PCR specificity

Landry Pierre-Alexandre landryp at ERE.UMontreal.CA
Tue Jan 28 10:37:19 EST 1997

Els Van Geldre <Els.VanGeldre at rug.ac.be> writes:

>Hi there,

>Lately, I performed some PCR reactions with different MgCl2 
>concentrations (1.5mM, 3mM and 4.5 mM) in order to optimize my PCR 
>conditions. What surprised me was that with the same primercombination 
>and template, but different MgCl2 concentration, I got products of 
>diffent lengths. In other cases the MgCl2 concentration influenced the 
>number of PCR products I obtained (from 1 PCR product to 5 PCR products 
>for the same primercombination and template, but other MgCl2 
>concentration). I am aware of the fact that MgCl2 plays a very important 
>role in PCR succes, but is it normal that it also influences the number 
>of PCR products and thus the specificity of the PCR reaction ?

>Thanks for answering,

The answer is yes, it is absolutely normal (see Park and Russel, Effect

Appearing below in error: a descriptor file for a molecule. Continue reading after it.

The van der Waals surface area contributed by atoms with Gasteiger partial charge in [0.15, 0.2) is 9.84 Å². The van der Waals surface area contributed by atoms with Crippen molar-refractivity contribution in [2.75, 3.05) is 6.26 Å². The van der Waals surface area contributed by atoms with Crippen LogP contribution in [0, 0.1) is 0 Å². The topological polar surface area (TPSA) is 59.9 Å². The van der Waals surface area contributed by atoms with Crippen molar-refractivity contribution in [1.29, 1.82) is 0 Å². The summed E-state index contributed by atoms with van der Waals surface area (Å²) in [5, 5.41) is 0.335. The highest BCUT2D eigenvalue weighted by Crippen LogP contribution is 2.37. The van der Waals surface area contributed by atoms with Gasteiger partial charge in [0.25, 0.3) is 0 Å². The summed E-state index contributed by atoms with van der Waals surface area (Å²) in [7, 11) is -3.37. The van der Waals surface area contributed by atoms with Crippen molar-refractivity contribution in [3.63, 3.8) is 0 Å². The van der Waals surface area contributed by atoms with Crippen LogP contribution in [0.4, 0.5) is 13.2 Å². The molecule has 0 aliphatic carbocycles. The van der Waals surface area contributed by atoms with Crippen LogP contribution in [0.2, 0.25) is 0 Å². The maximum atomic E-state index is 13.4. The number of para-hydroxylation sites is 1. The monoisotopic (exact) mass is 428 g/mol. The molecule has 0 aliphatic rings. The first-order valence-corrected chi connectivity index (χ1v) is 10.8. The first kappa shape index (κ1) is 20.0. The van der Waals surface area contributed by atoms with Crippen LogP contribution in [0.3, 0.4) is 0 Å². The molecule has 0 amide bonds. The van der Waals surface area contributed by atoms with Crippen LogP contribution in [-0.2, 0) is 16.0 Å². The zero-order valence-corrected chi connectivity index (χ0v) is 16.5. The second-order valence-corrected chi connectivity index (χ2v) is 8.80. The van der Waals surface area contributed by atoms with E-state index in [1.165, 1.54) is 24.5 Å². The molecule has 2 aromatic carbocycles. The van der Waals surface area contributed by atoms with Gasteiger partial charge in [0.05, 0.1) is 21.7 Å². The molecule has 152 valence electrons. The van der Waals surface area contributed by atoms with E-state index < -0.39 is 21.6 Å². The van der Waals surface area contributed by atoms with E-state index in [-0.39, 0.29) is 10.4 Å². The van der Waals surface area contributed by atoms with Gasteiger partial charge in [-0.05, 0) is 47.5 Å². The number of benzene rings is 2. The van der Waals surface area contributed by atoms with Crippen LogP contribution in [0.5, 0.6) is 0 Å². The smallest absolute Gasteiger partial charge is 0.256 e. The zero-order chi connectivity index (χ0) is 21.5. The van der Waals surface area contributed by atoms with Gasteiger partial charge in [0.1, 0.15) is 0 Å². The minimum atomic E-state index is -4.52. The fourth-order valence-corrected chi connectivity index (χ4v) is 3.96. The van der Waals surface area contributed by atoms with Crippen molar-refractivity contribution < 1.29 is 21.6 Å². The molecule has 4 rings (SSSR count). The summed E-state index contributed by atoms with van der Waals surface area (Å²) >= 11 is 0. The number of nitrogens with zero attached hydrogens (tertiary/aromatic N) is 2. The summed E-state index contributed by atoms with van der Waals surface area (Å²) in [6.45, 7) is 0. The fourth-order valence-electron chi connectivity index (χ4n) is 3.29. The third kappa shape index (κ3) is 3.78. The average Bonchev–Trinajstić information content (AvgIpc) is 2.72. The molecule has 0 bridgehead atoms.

of concentration of MgCl2 on random amplified DNA polymorphism, 
biotechniques, vol 16 no 4, 1994). The specificity of a primer, 
if I understand correctly, depends on the stability of the complex 
template-primer, which in turn calls for the polymerase to start its 
work. The complex of replication is in a dynamic equilibrium.The Mg++ will 
stabilize the replication complex because it 
will facilitate the attachment of the polymerase to a less stable 
template-primer complex and begin the replication, which will contribute 
to the stability. And as long as this non-specific annealing happens in 
the first cycles, it will produce undesirable bands. That's how I see it ;)


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